Real Estate Broker

What Is A Real Estate Broker And What Do They Do?

Lauren Bowling7-minute read

February 28, 2022


When non-real estate professionals reference a “real estate broker,” they’re usually talking about a brokerage firm. As a quick reference, they’ll say “the broker” (or agents will use “my broker”) for ease.


But a real estate broker isn’t always a brokerage firm, and for non-real estate professionals, it can get confusing – fast. This article aims to demystify industry terminology while clarifying the distinction between a real estate agent and a real estate broker. While broker vs. agent won’t come up too much in ordinary real estate transactions for typical buyers and sellers, it is still important to know in case any questions or complications do arise in your transaction.

What Is A Real Estate Broker?

A real estate broker is a licensed real estate professional in their own right in addition to being a licensed real estate agent. A real estate broker holds expertise that can help people with real estate transactions, and like an agent, a broker can also assist with selling or buying real property. The big difference between a broker and an agent is that it is a broker’s duty – whether working for a brokerage or solely for themselves – to ensure the real estate transactions are lawful, that all paperwork is correct and complete, and that all monies, such as funds in escrow accounts, are recorded and reported properly.

All real estate agents must work for a broker. So, think of a broker (or brokerage firm) as the umbrella that covers individual real estate agents, like one you’d use to sell your home or help you purchase a property. While a real estate agent handles clients, listings and sales, a broker ensures all transactions are legally compliant.

When your agent puts a listing agreement (or agency agreement if you are on the buyer side) in front of you, you aren’t signing a contract directly with your agent. Instead, you’re signing a contract with the agent’s broker. While this isn’t cause for concern, if your agent leaves the brokerage before your agreement expires, you may be legally obligated to work with another agent from the brokerage firm until the agreement expires.

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What Does A Real Estate Broker Do?

This Rocket HomesSM article simply sums up the legitimate difference between agents and brokers. “Real estate brokers are actually just real estate agents who have the ability to manage their own businesses. That means that real estate brokers can either work independently or hire other real estate agents to work for them.”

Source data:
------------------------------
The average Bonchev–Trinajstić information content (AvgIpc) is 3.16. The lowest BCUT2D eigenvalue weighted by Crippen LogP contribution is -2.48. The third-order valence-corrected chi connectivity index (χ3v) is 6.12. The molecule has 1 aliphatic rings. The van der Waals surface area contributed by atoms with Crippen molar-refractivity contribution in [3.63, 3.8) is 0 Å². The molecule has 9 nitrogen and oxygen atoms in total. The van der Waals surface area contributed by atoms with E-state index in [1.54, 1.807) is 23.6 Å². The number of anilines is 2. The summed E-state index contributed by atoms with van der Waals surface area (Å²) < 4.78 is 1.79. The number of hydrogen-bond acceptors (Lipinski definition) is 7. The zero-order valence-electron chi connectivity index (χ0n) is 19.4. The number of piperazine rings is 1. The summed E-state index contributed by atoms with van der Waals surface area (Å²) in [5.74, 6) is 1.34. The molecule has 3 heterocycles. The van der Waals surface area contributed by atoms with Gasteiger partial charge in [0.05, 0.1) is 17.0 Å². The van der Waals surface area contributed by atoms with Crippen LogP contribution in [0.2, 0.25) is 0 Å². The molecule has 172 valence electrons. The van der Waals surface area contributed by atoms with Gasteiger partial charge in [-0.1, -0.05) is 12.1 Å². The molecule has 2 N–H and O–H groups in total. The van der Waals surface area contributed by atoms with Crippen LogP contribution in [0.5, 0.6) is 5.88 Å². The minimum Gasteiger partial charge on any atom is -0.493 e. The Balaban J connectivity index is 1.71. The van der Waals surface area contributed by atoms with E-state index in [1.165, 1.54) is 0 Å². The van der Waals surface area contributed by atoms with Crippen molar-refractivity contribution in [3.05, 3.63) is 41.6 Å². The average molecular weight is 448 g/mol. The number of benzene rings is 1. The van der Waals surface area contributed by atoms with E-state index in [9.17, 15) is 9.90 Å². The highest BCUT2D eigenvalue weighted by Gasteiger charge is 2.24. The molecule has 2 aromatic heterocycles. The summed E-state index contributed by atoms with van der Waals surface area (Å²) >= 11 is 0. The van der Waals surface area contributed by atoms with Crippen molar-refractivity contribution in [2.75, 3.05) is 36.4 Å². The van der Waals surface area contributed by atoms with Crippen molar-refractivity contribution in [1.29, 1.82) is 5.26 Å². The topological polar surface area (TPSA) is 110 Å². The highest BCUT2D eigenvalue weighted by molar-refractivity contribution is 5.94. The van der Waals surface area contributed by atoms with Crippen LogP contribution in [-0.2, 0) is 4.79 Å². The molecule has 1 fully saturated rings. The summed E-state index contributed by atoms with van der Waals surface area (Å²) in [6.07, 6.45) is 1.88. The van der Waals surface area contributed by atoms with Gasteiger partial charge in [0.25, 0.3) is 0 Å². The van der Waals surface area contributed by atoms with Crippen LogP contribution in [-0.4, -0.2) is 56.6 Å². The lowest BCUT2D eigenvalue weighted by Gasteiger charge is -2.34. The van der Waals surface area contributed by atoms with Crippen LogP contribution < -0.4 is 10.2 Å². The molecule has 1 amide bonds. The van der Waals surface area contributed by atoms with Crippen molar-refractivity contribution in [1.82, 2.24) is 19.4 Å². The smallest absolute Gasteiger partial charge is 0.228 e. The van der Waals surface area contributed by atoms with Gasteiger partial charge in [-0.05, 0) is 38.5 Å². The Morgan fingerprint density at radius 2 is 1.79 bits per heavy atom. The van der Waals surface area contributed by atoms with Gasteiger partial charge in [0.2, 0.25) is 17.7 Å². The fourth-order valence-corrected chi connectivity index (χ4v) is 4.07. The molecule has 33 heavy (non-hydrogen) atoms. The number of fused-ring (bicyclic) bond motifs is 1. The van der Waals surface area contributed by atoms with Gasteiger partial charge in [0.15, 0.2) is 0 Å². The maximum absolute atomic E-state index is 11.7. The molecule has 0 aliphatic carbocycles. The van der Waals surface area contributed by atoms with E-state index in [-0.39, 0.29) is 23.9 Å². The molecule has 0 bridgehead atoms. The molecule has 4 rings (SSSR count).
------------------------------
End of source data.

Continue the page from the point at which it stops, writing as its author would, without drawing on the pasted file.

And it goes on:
Brokers can also work for other companies that are in the business of real estate. For example: think of all the big firms you know. Each business will have a broker who works just within that firm and all of the agents report to that person on a day-to-day basis.

Imagine real estate as a ladder and the higher you climb, the more licenses you need: home buyers and sellers at the bottom, agents in the middle and brokers at the top. Brokers can do everything an agent can do: market a home, write up a contract, represent a buyer or seller. But there are also a few main differences between a real estate broker and an agent, mainly in what they can and can’t do.


  • A broker can move money in and out of an escrow account.

  • A broker can mediate conflict in a legal dispute.

  • A broker can hire agents to work under them.


A broker doesn’t have to work for a firm, they can own their own brokerage, in which case they’d then be called the broker-owner. In any case, brokers also have to be licensed as a broker in the state where they work, in addition to holding a real estate agent/salesperson license.

While broker licensing requirements vary by state, typically to become a broker, a person must first be a licensed agent for some predetermined amount of time, be 21 years of age, and also reside in the state where they are applying for a brokerage license.

There is also an educational component that states a broker must take a minimum number of hours of broker education, pass a state licensing exam, and have a background free of criminal convictions, but again, these requirements vary by state.

Types Of Real Estate Brokers

When referring to an actual broker as a person and not a brokerage firm, there are three types: associate, managing and principal/designated.

Principal/Designated Broker

A real estate brokerage will employ a principal broker who is responsible for all the operations and transactions that run through the brokerage firm. Ultimately, the principal broker ensures all agents are working in agreement with the real estate laws of the state and that all transactions are financially and legally compliant and that zero fraud is being committed.

Because of the legal implications involved in real estate transactions, every brokerage firm must have a principal broker for their office at all times.

Managing Broker